At the ripe old age of 53, I’m old enough to have experienced many “boom and bust” periods in the UK economy – house price rises and crashes, stock and share indexes up and down like a brides nightie, inflation and deflation, strong and weak currency, credit boom and crunch, rising wages and wage freezes, high employment and unemployment, prosperity and austerity – the list is endless.
Today I was drawn to an interesting report indicating that around a third of contact centres think that customers have much higher expectations than they did 12 months ago and two thirds expect the service and experience bar to continue to improve over the next few years.
Call Centre Helper (callcentrehelper.com) asked their readers “In the past 12 months have customer expectations changed?” producing the following responses;
- Moderately Higher – 43%
- About the Same – 27%
- Lower Expectations – 3%
- Much Higher Expectations – 27%
- Much Lower Expectations – 0%
Whilst, in itself, this isn’t necessarily an eyebrow raiser, the prevailing economic challenges that have arisen following last weeks vote to leave the EU will almost certainly create fear, concern and uncertainty amongst UK businesses – been there, done that, got the T shirt.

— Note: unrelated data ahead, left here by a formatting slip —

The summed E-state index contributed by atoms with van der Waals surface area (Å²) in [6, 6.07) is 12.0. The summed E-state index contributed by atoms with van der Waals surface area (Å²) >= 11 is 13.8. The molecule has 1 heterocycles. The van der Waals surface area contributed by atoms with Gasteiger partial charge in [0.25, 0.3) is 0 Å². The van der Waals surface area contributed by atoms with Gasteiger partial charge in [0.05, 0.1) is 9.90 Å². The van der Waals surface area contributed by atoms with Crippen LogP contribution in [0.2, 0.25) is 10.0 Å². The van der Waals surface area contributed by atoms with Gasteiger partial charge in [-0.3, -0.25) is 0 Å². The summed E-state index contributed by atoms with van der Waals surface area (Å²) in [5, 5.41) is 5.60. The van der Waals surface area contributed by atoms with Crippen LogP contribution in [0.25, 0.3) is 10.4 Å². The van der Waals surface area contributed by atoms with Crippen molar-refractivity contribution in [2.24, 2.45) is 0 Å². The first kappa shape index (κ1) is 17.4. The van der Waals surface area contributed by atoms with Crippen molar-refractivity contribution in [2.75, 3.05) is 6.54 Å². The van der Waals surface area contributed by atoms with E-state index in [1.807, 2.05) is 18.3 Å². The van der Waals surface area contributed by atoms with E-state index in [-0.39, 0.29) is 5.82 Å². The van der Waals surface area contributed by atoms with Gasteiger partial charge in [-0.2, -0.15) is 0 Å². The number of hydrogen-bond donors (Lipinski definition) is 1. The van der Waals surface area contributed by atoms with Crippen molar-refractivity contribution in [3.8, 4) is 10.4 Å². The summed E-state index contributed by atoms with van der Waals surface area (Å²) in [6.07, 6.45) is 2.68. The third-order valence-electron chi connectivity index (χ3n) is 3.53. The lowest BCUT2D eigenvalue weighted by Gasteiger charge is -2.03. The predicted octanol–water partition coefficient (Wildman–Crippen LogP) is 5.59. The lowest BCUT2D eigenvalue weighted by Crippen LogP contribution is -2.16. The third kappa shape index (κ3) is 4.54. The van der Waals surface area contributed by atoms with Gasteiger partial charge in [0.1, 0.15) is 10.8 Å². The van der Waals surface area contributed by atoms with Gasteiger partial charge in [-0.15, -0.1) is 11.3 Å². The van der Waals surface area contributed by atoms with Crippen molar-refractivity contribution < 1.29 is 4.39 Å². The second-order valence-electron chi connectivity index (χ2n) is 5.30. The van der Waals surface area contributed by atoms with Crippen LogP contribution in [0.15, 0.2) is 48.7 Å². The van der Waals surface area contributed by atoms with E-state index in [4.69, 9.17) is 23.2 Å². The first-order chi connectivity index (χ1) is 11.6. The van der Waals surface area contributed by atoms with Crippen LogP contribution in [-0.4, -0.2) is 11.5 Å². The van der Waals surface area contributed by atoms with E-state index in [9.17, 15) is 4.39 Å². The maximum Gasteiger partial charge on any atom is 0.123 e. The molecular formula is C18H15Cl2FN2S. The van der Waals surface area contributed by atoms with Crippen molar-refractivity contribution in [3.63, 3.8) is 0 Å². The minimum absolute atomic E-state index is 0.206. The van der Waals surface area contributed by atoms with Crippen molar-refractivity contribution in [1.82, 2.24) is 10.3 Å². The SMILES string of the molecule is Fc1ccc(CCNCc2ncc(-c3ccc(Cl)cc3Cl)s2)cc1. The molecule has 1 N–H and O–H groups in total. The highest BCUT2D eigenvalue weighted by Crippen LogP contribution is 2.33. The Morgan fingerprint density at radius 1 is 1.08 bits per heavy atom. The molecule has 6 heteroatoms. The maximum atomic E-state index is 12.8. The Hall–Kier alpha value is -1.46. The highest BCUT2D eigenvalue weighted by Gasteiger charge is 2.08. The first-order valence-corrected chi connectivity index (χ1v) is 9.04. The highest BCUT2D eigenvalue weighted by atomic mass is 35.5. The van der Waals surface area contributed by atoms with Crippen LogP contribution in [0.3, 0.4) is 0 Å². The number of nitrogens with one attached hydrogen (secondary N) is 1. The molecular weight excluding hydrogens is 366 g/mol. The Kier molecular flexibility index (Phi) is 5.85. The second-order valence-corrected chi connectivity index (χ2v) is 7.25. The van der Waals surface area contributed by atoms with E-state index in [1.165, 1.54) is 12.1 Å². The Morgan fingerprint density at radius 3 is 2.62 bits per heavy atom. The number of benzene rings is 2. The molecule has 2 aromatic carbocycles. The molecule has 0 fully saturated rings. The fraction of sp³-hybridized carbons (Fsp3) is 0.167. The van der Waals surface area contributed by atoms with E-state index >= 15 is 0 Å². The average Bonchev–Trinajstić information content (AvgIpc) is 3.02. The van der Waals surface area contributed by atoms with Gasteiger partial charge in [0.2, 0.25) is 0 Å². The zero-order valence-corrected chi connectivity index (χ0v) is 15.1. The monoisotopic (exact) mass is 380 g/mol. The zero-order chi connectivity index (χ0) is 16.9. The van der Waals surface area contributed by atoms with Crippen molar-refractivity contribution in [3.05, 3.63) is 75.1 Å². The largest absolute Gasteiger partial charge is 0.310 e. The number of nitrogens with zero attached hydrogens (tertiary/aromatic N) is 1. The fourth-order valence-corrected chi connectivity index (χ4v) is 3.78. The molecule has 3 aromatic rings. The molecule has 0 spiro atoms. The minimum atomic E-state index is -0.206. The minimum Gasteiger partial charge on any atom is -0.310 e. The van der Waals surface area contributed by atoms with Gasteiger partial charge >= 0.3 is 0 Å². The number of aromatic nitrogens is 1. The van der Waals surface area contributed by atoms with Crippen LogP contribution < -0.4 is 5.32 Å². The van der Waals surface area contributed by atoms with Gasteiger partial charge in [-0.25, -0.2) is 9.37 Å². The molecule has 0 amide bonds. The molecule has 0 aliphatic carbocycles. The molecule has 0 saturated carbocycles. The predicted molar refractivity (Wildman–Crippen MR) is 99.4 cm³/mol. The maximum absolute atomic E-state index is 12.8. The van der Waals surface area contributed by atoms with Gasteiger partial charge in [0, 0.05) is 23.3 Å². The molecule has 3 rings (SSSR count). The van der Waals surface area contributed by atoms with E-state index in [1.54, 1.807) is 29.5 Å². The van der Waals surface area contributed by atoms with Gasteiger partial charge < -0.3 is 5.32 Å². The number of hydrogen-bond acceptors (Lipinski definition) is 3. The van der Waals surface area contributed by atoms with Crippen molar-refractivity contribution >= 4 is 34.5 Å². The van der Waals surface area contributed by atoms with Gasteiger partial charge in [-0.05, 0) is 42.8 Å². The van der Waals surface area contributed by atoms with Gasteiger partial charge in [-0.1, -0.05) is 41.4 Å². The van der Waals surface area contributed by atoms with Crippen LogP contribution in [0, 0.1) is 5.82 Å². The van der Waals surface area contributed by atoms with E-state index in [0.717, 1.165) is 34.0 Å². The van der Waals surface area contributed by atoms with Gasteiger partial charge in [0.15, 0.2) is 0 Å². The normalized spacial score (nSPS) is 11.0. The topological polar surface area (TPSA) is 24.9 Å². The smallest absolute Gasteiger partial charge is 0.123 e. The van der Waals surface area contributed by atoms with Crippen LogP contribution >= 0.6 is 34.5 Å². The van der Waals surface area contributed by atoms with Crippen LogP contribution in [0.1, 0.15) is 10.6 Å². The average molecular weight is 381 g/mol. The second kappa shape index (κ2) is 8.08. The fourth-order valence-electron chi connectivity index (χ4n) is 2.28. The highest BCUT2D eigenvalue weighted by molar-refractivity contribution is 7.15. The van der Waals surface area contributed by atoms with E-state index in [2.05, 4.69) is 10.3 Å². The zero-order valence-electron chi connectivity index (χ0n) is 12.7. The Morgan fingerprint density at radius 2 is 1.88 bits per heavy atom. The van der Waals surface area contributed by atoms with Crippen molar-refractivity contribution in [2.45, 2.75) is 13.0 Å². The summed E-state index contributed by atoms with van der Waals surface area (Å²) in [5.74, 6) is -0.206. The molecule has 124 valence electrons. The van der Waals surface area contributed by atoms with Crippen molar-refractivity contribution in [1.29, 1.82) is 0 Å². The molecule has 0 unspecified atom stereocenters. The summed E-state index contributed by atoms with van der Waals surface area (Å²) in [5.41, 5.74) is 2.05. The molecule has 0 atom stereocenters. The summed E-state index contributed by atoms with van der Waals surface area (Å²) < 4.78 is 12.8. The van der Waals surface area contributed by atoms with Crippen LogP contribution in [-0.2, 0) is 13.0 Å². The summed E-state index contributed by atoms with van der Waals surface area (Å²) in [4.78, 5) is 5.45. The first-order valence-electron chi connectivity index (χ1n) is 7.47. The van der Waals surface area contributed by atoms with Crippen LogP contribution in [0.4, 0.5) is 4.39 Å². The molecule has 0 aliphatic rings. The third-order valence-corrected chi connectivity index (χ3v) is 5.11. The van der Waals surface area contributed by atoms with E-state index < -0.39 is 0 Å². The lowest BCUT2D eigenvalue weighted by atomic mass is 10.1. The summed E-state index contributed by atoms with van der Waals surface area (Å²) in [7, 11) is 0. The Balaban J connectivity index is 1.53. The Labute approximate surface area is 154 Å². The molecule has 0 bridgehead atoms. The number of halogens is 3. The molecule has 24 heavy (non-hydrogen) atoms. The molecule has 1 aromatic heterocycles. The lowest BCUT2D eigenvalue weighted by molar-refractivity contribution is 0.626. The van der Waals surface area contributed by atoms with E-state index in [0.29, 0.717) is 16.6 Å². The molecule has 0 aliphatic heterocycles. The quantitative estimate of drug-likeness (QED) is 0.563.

So now that the boat has been well and truly rocked many organisations will already be looking at their balance sheets and planning to batten down the hatches with an eye on suspending or cancelling any expenditure in “non-essential” frontline service developments. A perfectly natural reaction you might say however, in the face of rising customer expectation, one that could create division between your business and your customer, reducing loyalty and driving them to find their solutions elsewhere.
Whilst it’s true that our customers may well buy less, they will still buy – they’ll just be more selective and choosy about who they spend their money with. Great news is we can positively influence those decisions by consistently delivering positive customer experiences, developing lower cost service offerings, developing strategies/services/products that make it easier for them to do business with us, building stronger brand loyalty and engaging proactively with our prospective and existing customers to ensure we remain their first choice to do business with. Far from cutting back, continued investment in our customers experience is now even more critical to our future success.
Simply pulling up the drawbridge and controlling costs just won’t cut it. Whether we’re heading for Armageddon or the Promised Land it will be those businesses who adapt and adjust, those who focus on delivering high value and building customer loyalty who will sail through this particular storm (I know it’s a big one but it’s just one of many remember).
So, before you think about your pulling your frontline budgets just make sure you don’t cut your nose off to spite your face.
Interesting challenges ahead for us all.